Anthurium Salgarense Care Infographic

Anthurium Salgarense is a delightful and hassle-free plant to grow, with distinctive waxy and large leaves. If you are keen on growing this exciting plant from the Aracacea family, this is the right article for you.

In this plant care guide, our experts list all the information that you need to know to manage and grow the plant. Read on for some interesting information, tips, and tricks to tackle the foliage of this exotic anthurium variety.

What Is Anthurium Salgarense?

Anthurium Salgarense is a rare tropical plant that produces several blooms in a year. It has beautiful dark green leaves that grow up to eight feet long. On the other hand, the leaves have a smooth texture, and they look like a heart shape as they grow.

Anthurium Salgarense Care

This anthurium variant is an endangered plant of South America that thrives well in a tropical environment. The plant may be rare, but it is extremely easy to grow which even beginner-level gardeners can maintain. In this section below we discuss each of the care aspects in detail, so read on to understand what this plant requires to sustain healthy and thriving foliage.

Anthurium Large In Field

– Water Requirements

The plant requires consistently moist soil, thus regular watering is mandatory to keep it going. The ideal frequency can be once or twice a week depending on the climate or the zone you are growing it in. 

During sultry hot days, you will have to increase the frequency of watering and during colder days of the winter months, when the plant enters a state of dormancy, you will have to scale back on the level you add.

The critical aspect is that the soil has to be moist at all times, briefly allowing it to dry between watering schedules. However, take note not to completely dry out the soil as this can put the plant under stress conditions. 

Overwatering too can result in soggy soil where the roots will be unable to absorb enough oxygen, thus leading to the plant not growing appropriately or fungal diseases such as root rot.

– Light Requirements

This plant is a beauty and is often referred to as Anthurium Decipiens, requires adequate bright sunlight to thrive and grow. On average six hours of daily sunlight, which is indirect, is needed to keep the leaves green and intact and the blooms to sprout regularly.

The plant is an epiphyte and thus clings onto trees to grow and seek sunlight. Avoid over-exposure as this could scorch the lovely waxy textured leaves and may also result in slow growth of the plant.

If you are growing it in a semi-closed space or indoors, place it in the east-facing direction where adequate morning sunlight can be received. Additionally, you can also place artificial grow lights, especially during the colder months of winters so that the plant gets its daily quota of light.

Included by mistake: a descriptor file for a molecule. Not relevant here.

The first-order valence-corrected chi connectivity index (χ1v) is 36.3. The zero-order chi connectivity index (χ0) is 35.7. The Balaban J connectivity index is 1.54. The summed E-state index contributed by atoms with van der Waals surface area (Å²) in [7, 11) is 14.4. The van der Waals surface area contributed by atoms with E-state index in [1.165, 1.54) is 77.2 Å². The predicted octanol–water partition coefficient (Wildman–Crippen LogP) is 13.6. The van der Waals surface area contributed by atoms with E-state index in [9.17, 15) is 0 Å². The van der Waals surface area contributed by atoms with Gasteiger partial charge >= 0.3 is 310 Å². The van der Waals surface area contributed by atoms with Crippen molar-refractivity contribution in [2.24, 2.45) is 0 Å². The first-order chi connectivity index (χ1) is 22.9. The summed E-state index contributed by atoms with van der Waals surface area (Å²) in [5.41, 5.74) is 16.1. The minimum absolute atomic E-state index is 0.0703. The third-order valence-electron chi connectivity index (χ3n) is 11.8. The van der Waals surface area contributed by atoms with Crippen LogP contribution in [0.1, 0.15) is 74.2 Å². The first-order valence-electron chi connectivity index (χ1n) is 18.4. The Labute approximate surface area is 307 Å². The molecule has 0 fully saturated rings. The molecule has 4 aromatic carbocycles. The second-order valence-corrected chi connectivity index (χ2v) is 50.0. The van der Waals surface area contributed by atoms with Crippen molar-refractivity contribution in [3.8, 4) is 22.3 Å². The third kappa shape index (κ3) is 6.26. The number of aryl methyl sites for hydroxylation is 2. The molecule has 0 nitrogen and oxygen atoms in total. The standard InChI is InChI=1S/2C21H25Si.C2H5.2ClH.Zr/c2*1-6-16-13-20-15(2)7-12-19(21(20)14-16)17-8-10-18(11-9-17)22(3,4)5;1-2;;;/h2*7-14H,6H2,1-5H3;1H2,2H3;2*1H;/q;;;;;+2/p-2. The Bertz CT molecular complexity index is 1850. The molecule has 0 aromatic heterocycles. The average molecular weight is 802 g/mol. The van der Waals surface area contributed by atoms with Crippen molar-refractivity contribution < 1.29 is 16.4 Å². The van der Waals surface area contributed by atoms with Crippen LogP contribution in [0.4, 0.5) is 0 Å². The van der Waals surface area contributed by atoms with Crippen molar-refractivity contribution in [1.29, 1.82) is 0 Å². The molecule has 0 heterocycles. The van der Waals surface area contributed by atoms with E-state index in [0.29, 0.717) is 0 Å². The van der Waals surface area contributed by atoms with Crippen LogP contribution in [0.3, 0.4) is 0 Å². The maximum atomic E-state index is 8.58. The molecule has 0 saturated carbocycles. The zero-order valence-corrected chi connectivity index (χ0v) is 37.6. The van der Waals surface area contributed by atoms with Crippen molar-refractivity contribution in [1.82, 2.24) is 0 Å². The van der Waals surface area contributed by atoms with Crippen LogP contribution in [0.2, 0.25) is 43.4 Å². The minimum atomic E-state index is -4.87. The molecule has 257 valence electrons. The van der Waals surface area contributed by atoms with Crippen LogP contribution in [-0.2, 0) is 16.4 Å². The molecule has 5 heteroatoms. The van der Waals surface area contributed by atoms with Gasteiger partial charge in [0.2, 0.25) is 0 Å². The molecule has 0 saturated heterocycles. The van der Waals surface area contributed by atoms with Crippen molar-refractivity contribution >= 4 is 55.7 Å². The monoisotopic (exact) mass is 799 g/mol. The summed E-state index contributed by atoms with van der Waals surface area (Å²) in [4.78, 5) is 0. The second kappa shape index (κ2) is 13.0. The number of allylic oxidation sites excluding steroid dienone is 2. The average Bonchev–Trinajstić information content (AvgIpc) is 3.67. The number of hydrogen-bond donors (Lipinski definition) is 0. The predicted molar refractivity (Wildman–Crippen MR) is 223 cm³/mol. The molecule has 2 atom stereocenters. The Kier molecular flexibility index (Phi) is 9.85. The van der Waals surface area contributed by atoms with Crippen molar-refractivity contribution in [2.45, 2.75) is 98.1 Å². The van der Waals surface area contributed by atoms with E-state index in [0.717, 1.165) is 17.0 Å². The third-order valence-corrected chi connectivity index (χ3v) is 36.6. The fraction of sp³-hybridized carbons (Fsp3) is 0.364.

If you are growing them outdoors the best way to provide filtered light is to use a green garden cloth or sheet or place them under a tree canopy to protect them from the harsh direct sunlight.

– Soil Requirements

This anthurium variety requires slightly acidic soil, and the pH needs to be between 6 to 7. The soil needs to be well-draining and light, so mix in peat and organic matter such as perlite, orchard back or pine to increase aeration. You can also use worm castings or organic compost to increase the nutrient composition of the soil.

The ideal soil mix, including the above contents, can also have around 10 percent of charcoal to keep it toxin free. Additionally, throw in some mulch that will aid in keeping the soil slightly moist at most times.

– Temperature Requirements

Similar to the other anthurium variants such as anthurium cupulispathum, anthurium magnificum, painter’s-palette anthurium, anthurium forgetii, anthurium crystallinum and anthurium waterburyanum, this variety too is a tropical plant.

It requires an adequate amount of warmth between 65 to 75 degrees Fahrenheit. The plant may thrive below 60 degrees Fahrenheit however it will not be able to produce any blooms. At much lower temperatures, it will be under stress leading to wilting of leaves. 

Keep the plant away from sudden temperature fluctuations and sudden exposures to cold drafts or chilly winds. Move the plant indoors and place them under the warmth of artificial grow lights when the temperature outside is not within the ideal range preferred by the plant. 

In case of extreme summer heat, you can place them under larger plants to create a natural tree canopy for them. Alternatively, you could create a greenhouse effect by placing a green garden sheet over it to protect it from the extreme solar heat.

– Humidity Requirements

The plant requires high humidity levels of 65 percent to be able to produce fresh foliage, green leaves, and beautiful blooms. By misting the plant frequently, you will have to create some moisture around it if you are living in a dry zone.

Alternatively, you could place a pebble tray below the container or pot which can kick in some humidity as the water in the tray slowly evaporates. If you are growing the plant inside the house you could use a humidifier around it to add in the much-required moisture.

– Fertilizing Requirements

This plant is a moderate feeder and does well with occasional fertilizer feed. You could stick to fertilizing it twice or thrice a month with a liquid formula, especially during the active growing phase of the plant. This will boost foliage and aid in producing more vibrant blooms.